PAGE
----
LONDON, March 6 – Oil prices recovered slightly on Friday from recent falls but traders remained on alert ahead of a key US unemployment report that could send the market tumbling lower again, analysts warned.
New York\’s main futures contract, light sweet crude for delivery in April, won 1.10 dollars to 44.71 dollars a barrel.
Brent North Sea crude for delivery in April rose 69 cents to 44.33 dollars a barrel in late morning London trade.
Official data due at 1330 GMT on Friday was expected to show that the United States economy — the world\’s biggest energy consumer — shed about 650,000 jobs in February, traders said.
The "oil market… looks set to stay sensitive to any piece of economic data," said ODL analyst Marius Paun, cited by Dow Jones Newswires.
"A negative surprise may pose an obstacle to further gains in the energy complex and could potentially trigger new falls."
Oil dived lower Thursday as investors took profits and appeared dismayed that China, the biggest energy consumer after the United States, did not deliver new hoped-for stimulus measures.
Prices had won support earlier this week as markets buzzed in anticipation of an imminent stimulus announcement by China that did not materialise.
Traders\’ disappointment was mirrored in global stock markets, where sentiment also took a hit from economic and business news.
On Friday, Asian stocks fell sharply again on fresh economic gloom after Wall Street hit a fresh 12-year low, but Europe steadied ahead of the weekend and the key US jobs report.
Traders were fretting that American oil demand will be hit severely if the country\’s recession worsens.
The energy market was meanwhile moving its focus towards the upcoming production meeting of ministers from the Organization of Petroleum Exporting Countries (OPEC) in Vienna on March 15.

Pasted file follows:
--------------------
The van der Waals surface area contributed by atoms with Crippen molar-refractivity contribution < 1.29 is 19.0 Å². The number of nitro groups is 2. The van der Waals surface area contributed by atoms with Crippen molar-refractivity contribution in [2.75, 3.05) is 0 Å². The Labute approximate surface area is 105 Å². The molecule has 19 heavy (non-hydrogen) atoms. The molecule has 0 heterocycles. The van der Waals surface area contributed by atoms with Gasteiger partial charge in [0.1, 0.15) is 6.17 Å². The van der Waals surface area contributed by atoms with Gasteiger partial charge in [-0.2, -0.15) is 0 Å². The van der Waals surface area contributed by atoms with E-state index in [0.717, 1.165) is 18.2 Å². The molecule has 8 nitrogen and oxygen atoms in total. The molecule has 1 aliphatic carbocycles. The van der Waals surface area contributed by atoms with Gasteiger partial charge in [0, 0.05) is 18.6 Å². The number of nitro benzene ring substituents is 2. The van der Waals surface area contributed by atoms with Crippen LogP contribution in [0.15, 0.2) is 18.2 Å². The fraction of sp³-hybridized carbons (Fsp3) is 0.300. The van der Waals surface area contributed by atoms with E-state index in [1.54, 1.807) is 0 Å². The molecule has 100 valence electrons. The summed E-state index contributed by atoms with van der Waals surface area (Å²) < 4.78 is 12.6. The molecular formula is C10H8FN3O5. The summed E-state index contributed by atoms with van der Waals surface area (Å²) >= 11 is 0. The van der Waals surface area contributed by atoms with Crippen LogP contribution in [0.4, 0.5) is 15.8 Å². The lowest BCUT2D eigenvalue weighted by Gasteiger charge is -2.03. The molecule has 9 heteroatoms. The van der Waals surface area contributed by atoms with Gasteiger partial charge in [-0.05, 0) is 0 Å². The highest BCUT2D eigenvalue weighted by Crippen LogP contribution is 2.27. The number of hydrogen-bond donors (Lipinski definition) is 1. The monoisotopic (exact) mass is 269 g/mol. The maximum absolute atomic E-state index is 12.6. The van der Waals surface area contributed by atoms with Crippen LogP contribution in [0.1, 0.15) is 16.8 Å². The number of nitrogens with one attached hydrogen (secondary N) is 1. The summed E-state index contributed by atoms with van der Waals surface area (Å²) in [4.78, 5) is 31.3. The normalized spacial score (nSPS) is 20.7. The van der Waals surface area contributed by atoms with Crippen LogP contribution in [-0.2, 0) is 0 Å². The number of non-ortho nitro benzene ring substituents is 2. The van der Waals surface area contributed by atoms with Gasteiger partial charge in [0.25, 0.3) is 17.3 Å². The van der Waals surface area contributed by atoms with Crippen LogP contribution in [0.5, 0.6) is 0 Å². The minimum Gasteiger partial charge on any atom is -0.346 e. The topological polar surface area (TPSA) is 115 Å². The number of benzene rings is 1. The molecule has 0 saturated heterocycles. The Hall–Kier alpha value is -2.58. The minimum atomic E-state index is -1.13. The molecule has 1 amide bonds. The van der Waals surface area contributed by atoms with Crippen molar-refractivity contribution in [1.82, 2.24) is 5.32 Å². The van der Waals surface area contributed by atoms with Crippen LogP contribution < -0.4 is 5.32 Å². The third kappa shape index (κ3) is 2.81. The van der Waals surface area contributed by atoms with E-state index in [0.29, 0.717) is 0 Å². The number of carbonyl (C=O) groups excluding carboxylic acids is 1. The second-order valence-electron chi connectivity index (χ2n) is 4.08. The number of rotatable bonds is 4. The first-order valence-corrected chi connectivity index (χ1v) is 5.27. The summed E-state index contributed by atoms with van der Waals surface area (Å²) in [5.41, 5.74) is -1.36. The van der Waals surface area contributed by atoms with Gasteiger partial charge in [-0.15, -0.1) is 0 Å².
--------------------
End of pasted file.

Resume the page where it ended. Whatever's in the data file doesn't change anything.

OPEC, which pumps 40 percent of the world\’s oil, cut output late last year by a total 4.2 million barrels per day in a bid to reverse tumbling prices and protect its revenues.
"OPEC\’s meeting is little over a week away now with the likelihood that the group will have to curb production further to support prices," added analysts at British energy consultancy John Hall Associates.
At the start of the week, prices had plunged Monday after more alarming news in the financial sector sent markets into a tailspin, amid fears of a deepening downward economic spiral.
Investors also reacted to news of another massive government bailout for American International Group. The latest AIG rescue, worth 30 billion dollars, came as the US insurer posted a 61.7 billion dollar quarterly loss — the biggest in US corporate history.
Crude oil futures then rebounded Tuesday as the market reconsidered worries about weak US energy demand.
The market continued to bounce higher Wednesday on news of sliding American crude reserves, which indicated solid demand, traders said.
The US government\’s Energy Information Administration (EIA) said crude oil stockpiles sank 700,000 barrels in the week ending February 27. Market expectations had been for a gain of one million barrels.